a resting actor’s response to ‘Is acting today just too tough’?
There’s an article that is doing the rounds at the moment. A very insightful, very depressing article. It’s about being an actor and how blooming tough it is. I’ve posted it here and you should probably read it if you’re an actor, or have any interest in understanding showbusiness.
“The cruellest aspect of the acting business is not that it’s unfair, but that it’s merely indifferent. It gives everything to some and nothing to others; talent, ambition and virtue have little to do with it. What’s more, with no qualifications or tests to assess how good (or bad) you are, the only benchmark is success. Anxiety is thus your daily companion: you can’t escape the drudgery of comparing yourself with your peers unless you stay indoors with the curtains closed and the TV unplugged.”
No-one enters this profession with any pretence, don’t get us wrong. In fact, along the path of training, teachers and industry professionals actually seem hell-bent on actively discouraging people from sticking to it, telling us how unfathomably cruel and awful and unjust it can be. Of course, when you’ve made it through all the many rounds of drama school auditions and are in the middle of your training (which your parents probably had to remortgage the house for), you take it all with a pinch of salt, nodding along but also listening to that little nugget at the back of your head which tells you, “Yeah, but not me. I’ll be the one that does okay.”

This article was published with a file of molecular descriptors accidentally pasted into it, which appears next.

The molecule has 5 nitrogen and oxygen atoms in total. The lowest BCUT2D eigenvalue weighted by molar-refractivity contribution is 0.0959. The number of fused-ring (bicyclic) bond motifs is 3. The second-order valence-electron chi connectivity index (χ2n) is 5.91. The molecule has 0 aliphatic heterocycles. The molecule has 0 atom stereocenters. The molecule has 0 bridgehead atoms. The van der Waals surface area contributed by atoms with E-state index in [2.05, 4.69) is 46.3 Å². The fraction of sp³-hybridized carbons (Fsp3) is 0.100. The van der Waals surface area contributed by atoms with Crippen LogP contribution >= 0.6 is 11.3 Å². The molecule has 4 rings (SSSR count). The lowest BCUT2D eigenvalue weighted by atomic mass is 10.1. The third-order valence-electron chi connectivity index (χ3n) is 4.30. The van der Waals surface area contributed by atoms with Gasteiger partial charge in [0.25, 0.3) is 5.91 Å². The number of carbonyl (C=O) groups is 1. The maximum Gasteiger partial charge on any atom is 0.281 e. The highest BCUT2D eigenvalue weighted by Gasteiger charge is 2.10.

And then you graduate. You have a showcase. And these days, schools don’t even have just one showcase. Depending on how many different courses they run, they may have numerous classes of lovely creative, well-trained and talented bodies bursting out into the industry. And you may or may not get an agent from your 1.30 mins showcase scene/song. And the truth of it is, there’s just not enough jobs for these lovely creative, well-trained and talented bodies. Especially nowadays with all the cuts to the arts (which is a whole other issue). There’s just not space to take a risk on all these new creatives. And most of the time, I feel guilty for even daring to have a whinge or moan about the realities and hardships of being a performer. I mean, I’m just an actor right? I’m not a doctor, or a neuroscientist. What difference do I really make? I chose this, I made this bed really well, and now I’m going to lie in it for all I’m worth.